Five researchers blog during trip to study plant disease management in South Africa
March 12, 2007
Three Virginia Cooperative Extension agents and two faculty members in Virginia Tech's College of Agriculture and Life Sciences are blogging about their experiences during a 17-day trek across South Africa.
The blog, Spanning the Globe: Virginia Cooperative Extension in South Africa, is a public, Web-based journal of their experiences.
The five globetrotters, who are studying disease management practices for agronomic crops, hope their journey to farms and research centers throughout South Africa will help them teach Virginia farmers how to fight plant diseases.
The three agents are Matthew Lewis of Northumberland County, David Moore of Middlesex County, and Robyn Whittington of Amelia County. The two faculty members in the Department of Plant Pathology, Physiology, and Weed Sciences are plant pathology instructor Mary Ann Hansen and plant pathology professor Erik Stromberg.
“We are especially interested in learning how South African farmers manage the potentially devastating disease Asian soybean rust, which was found for the first time on Virginia soybeans in the fall of last year,” said Hansen, who will lead the trip and who also manages the Plant Disease Clinic, a service laboratory that identifies plant diseases for Virginia Cooperative Extension agents. “South Africans have been dealing with this disease since 2001, when it first entered their country. We will also observe and learn about disease management in small grains and ‘maize,’ the South African term for corn.”
Hansen and her team left the United States on March 1. After they return on Saturday, March 17, the three agents participating in this year’s trip will share their knowledge with other agents in the Virginia Cooperative Extension system. This program debunks the myth that international exchange programs of this nature are one-sided and do not benefit U.S. agriculture.
“My whole life I have heard people say that the U.S. has given away its agricultural technology to foreign countries who have nothing to give in return,” Lewis said last month while preparing for the trip. “But from what I can gather, South Africa has much knowledge to share in terms of production technology, pest management, and rural policy. I am really looking forward to learning about their successes and using that knowledge to benefit Virginia agriculture.”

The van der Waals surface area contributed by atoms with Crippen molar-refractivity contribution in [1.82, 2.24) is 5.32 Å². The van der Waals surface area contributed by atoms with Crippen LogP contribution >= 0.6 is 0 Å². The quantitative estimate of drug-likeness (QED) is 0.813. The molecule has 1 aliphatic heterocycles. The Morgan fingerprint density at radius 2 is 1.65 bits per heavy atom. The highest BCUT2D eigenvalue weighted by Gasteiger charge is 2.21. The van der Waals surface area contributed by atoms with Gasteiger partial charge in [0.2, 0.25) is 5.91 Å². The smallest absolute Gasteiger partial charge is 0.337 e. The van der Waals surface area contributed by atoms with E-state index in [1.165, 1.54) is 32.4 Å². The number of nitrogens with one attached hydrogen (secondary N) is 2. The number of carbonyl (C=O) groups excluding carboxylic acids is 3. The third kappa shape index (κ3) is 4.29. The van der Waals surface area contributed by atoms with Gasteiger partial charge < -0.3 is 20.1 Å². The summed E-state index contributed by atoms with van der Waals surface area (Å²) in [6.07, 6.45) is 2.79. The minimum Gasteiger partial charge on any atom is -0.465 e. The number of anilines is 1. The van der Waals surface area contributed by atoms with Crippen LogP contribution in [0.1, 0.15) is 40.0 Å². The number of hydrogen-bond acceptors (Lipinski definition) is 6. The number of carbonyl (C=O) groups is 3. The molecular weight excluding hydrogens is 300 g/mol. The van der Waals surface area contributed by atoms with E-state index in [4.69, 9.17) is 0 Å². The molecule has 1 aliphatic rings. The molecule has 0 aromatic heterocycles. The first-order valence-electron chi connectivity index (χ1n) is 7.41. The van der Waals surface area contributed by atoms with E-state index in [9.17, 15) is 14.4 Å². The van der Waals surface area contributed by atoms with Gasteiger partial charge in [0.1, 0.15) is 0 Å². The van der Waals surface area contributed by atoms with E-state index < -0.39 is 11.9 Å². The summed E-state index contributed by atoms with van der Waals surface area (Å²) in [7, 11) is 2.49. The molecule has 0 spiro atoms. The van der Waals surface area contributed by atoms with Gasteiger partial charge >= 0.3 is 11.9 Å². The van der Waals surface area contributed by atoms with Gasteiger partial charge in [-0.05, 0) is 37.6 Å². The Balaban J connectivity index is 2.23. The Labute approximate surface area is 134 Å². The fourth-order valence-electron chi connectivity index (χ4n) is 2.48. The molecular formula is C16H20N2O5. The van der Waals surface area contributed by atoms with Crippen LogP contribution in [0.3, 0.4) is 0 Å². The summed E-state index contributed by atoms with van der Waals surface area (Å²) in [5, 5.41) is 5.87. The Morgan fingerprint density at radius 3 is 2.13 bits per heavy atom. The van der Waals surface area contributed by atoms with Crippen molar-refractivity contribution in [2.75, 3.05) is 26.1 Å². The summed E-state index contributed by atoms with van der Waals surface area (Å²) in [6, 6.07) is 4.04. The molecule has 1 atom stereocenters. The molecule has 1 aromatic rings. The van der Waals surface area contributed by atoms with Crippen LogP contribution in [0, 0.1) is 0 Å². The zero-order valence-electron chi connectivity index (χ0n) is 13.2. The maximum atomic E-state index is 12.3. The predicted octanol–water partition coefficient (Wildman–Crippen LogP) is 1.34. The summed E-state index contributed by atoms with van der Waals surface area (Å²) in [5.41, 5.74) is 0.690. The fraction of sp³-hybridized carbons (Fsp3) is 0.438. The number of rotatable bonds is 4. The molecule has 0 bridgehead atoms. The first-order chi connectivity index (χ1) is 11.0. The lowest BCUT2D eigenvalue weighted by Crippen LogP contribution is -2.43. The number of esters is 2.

Virginia Tech’s agricultural exchange in South Africa began in 1997. That year, the College of Agriculture and Life Sciences, partnered with the University of the Free State in Bloemfontein, South Africa, to provide an international experience to students and faculty members from both Blacksburg and Bloemfontein. More than 80 students from the two universities have participated in the program to date.
In 2005, the U.S. Department of Agriculture funded “Development of an International Center in South Africa for Studies in Agriculture and Related Life Sciences,” a program to boost the relationship between Virginia Tech and the University of the Free State and expand the opportunities for collaborative research, teaching, outreach, and student exchange activities in South Africa. Hansen is one of the co-authors of the grant application. Richard Fell, professor of entomology at Virginia Tech, is the principal investigator. In addition to an effort to revitalize the student exchange, the grant funds the internship and training program that makes it possible for Virginia Cooperative Extension agents to travel to South Africa. The grant aims to enhance the capabilities of the agents and provide a transfer of knowledge back to Virginia farmers.
This is the second year that Virginia Cooperative Extension agents have had the opportunity to observe management practices on South African farms. Jim McKenna, a professor of crop and soil environmental science at Virginia Tech, led last year’s trip, which focused on small ruminant animals and dry-land pasture management. McKenna and his colleagues stayed in Bloemfontein, one of South Africa’s three capital cities, at night and traveled to rural South African farms during the day. Unlike them, Hansen and her team will begin their journey in the city and then travel from one location to the next, not returning to Bloemfontein until the end of their travels. Although finding an Internet hookup may be difficult at times, Hansen hopes the team will be able to blog about their experiences as often as possible.
About the College of Agriculture and Life Sciences
Nationally ranked among the top research institutions of its kind, Virginia Tech’s College of Agriculture and Life Sciences focuses on the science and business of living systems through learning, discovery, and engagement. The college’s comprehensive curriculum gives more than 2,200 students in a dozen academic departments a balanced education that ranges from food and fiber production to economics to human health. Students learn from the world’s leading agricultural scientists, who bring the latest science and technology into the classroom.
About Virginia Cooperative Extension
Virginia Cooperative Extension brings the resources of Virginia’s land-grant universities, Virginia Tech and Virginia State University, to the people of the commonwealth. Through a system of on-campus specialists and locally based agents, it delivers education in the areas of agriculture and natural resources, family and consumer sciences, community viability, and 4-H youth development. With a network of faculty at two universities, 107 county and city offices, 13 agricultural research and Extension centers, and six 4-H educational centers, Virginia Cooperative Extension provides solutions to the problems facing Virginians today.